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Case

Walmart’s Bargaining Power over Suppliers

When Walmart and other discount retailers began in the 1960s, they were small operations with little purchasing power. To generate store traffi c, they depended in large part on stocking nationally branded merchandise from well- known companies such as Procter & Gamble and Rubbermaid. Since the discounters did not have high sales volume, the nationally branded companies set the price. This meant that the discounters had to look for other ways to cut costs, which they typically did by emphasizing self- service in stripped- down stores located in the suburbs where land was cheaper (in the 1960s, the main competitors for discounters were full- service department stores such as Sears that were often located in downtown shopping areas).
Discounters such as Kmart purchased their merchandise through wholesalers, who in turned bought from manufacturers. The wholesaler would come into a store and write an order, and when the merchandise arrived, the wholesaler would come in and stock the shelves, saving the retailer labor costs. However, Walmart was located in Arkansas and placed its stores in small towns. Wholesalers were not particularly interested in serving a company that built its stores in such out- of- the- way places. They would do it only if Walmart paid higher prices.
Walmart’s Sam Walton refused to pay higher prices. Instead he took his fl edgling company public and used the capital raised to build a distribution center to stock merchandise. The distribution center would serve all stores within a 300- mile radius, with trucks leaving the distribution center daily to restock the stores. Because the distribution center was serving a collection of stores and thus buying in larger volumes, Walton found that he was able to cut the whole salers out of the equation and order directly from manufacturers. The cost savings generated by not having to pay profi ts to wholesalers were then passed on to consumers in the form of lower prices, which helped Walmart continue growing. This growth increased its buying power and thus its ability to demand deeper discounts from manufacturers.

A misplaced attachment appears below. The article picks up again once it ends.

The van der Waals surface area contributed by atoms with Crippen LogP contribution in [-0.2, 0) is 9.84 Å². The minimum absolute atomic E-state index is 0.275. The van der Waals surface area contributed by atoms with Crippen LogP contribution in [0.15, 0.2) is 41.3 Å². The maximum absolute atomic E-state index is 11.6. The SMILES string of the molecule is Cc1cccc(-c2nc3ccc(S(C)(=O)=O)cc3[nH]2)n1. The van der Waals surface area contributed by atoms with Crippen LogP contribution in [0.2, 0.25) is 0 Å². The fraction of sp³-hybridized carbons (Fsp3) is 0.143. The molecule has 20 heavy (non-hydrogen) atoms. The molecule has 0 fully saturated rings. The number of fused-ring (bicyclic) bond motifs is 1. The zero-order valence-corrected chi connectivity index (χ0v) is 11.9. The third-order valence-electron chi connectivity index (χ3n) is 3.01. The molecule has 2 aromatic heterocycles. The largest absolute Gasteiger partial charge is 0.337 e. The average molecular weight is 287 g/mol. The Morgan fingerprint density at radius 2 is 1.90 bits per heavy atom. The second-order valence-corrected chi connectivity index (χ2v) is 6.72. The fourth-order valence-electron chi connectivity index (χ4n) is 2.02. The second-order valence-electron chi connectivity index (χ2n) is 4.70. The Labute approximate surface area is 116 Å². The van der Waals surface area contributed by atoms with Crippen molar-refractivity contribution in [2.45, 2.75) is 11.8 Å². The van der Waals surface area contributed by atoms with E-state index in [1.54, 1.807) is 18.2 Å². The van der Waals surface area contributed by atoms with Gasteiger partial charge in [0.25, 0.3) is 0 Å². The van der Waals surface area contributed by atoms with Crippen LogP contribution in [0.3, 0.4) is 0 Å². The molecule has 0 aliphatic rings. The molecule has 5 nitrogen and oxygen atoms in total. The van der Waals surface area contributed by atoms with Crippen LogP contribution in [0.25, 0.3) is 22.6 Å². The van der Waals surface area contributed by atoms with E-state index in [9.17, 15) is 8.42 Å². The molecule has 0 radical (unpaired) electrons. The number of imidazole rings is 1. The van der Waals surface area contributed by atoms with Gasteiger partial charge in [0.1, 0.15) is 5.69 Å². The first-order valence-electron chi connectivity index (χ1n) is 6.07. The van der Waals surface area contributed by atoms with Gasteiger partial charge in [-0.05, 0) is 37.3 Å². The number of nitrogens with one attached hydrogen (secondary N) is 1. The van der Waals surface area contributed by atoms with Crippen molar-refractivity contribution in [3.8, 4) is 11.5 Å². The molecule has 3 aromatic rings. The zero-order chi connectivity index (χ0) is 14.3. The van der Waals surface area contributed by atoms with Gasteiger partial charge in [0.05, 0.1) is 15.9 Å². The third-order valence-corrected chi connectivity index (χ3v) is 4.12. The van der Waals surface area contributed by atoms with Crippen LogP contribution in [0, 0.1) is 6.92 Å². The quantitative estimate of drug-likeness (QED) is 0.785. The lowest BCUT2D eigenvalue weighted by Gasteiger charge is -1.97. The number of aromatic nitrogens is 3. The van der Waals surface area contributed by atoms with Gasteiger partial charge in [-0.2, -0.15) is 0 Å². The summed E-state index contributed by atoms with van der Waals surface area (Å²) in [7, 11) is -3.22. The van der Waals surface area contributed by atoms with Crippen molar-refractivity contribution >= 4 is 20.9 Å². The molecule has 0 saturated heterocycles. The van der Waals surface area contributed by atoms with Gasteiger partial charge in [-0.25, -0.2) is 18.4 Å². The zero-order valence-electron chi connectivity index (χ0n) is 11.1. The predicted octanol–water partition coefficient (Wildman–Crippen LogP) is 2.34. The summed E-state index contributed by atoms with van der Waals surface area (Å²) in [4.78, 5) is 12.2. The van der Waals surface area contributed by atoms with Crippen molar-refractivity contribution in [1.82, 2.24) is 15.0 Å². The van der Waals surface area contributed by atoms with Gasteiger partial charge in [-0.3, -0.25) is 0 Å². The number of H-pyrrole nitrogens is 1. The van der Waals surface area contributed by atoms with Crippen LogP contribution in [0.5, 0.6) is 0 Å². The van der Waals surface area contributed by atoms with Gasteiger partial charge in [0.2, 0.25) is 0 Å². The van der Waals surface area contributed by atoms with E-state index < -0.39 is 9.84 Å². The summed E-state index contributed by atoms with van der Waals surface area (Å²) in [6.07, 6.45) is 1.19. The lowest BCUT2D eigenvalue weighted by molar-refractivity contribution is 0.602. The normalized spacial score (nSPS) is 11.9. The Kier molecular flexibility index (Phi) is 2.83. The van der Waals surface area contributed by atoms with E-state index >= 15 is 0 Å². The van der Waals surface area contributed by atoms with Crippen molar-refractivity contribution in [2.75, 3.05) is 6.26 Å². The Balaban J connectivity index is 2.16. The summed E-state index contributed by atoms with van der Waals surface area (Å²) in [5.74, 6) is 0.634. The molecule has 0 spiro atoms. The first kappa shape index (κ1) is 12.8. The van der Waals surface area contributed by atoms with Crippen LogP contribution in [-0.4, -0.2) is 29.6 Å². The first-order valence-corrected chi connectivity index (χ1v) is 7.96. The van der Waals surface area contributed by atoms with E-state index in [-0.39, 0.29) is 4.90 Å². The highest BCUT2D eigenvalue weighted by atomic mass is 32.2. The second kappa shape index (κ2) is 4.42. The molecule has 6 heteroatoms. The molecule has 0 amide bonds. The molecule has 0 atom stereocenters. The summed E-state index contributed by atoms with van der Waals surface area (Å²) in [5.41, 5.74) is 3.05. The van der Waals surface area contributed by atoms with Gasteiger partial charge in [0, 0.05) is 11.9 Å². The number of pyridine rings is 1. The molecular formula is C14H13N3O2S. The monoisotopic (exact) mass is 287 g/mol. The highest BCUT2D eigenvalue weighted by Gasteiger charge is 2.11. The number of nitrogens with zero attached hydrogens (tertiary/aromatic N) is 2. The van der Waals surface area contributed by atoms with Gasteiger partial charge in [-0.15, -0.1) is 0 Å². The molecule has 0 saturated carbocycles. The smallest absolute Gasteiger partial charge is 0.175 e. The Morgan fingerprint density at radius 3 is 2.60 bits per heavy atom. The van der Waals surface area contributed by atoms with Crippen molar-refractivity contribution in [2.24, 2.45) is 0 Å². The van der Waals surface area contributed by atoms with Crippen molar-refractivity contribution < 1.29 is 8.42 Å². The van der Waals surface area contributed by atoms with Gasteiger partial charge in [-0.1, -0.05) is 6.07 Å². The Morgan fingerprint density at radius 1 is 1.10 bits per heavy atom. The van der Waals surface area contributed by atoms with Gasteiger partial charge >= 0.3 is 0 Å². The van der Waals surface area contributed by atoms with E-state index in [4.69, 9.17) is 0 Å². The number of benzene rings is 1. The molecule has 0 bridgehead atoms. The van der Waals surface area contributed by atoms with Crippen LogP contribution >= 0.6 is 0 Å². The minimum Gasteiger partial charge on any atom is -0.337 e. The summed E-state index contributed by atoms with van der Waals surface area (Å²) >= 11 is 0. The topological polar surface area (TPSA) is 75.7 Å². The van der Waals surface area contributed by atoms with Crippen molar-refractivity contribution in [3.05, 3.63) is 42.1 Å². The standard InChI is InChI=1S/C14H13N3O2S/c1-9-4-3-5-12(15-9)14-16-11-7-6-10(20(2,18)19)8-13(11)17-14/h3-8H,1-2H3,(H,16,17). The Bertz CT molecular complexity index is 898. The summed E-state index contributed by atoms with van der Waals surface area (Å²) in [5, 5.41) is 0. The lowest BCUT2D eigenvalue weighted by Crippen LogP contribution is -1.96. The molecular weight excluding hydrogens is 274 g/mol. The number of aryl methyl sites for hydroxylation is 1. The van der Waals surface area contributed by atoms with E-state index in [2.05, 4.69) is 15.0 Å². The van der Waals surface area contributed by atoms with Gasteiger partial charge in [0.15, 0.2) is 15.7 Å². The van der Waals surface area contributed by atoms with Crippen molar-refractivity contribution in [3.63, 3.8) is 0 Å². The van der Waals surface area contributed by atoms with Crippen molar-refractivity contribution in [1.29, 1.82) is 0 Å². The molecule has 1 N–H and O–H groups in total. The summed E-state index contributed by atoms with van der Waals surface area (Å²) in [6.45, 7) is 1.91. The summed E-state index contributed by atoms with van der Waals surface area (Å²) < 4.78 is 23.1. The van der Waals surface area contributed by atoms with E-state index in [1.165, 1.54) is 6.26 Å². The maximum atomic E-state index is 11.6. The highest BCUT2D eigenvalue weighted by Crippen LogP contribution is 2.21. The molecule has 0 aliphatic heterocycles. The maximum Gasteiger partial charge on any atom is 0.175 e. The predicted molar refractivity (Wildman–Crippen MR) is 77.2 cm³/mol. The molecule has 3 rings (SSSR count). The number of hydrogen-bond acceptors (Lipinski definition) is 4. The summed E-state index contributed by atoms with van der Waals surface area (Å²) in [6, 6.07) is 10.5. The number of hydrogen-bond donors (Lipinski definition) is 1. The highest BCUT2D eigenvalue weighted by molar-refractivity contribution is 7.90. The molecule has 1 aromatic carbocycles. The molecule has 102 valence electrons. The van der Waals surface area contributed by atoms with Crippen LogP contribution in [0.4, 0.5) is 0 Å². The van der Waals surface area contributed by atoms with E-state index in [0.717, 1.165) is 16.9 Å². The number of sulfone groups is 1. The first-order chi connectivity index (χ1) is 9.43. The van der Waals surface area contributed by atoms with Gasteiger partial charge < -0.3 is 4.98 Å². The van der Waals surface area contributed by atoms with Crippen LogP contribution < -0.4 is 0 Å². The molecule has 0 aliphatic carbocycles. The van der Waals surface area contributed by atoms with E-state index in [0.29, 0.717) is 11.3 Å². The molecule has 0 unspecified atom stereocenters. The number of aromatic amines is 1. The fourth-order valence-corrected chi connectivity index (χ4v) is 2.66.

Today Walmart has turned its buying process into an art form. Since 8% of all retail sales in the United States are made in a Walmart store, the company has enormous bargaining power over its suppliers. Suppliers of nationally branded products, such as Procter & Gamble, are no longer in a position to demand high prices. Instead, Walmart is now so important to Procter & Gamble that it is able to demand deep discounts from them. Moreover, Walmart has itself become a brand that is more powerful than the brands of manufacturers. People do not go to Walmart to buy branded goods; they go to Walmart for the low prices. This simple fact has enabled Walmart to bargain down the prices it pays, always passing on cost savings to consumers in the form of lower prices.
Since the early 1990s, Walmart has provided suppliers with real- time information on store sales through the use of individual Stock Keeping Units (SKUs). These have allowed suppliers to optimize their own production processes, matching output to Walmart’s demands and avoiding under- or overproduction and the need to store inventory. The efficiencies that manufacturers gain from such information are passed on to Walmart in the form of lower prices, which then passes on those cost savings to consumers.

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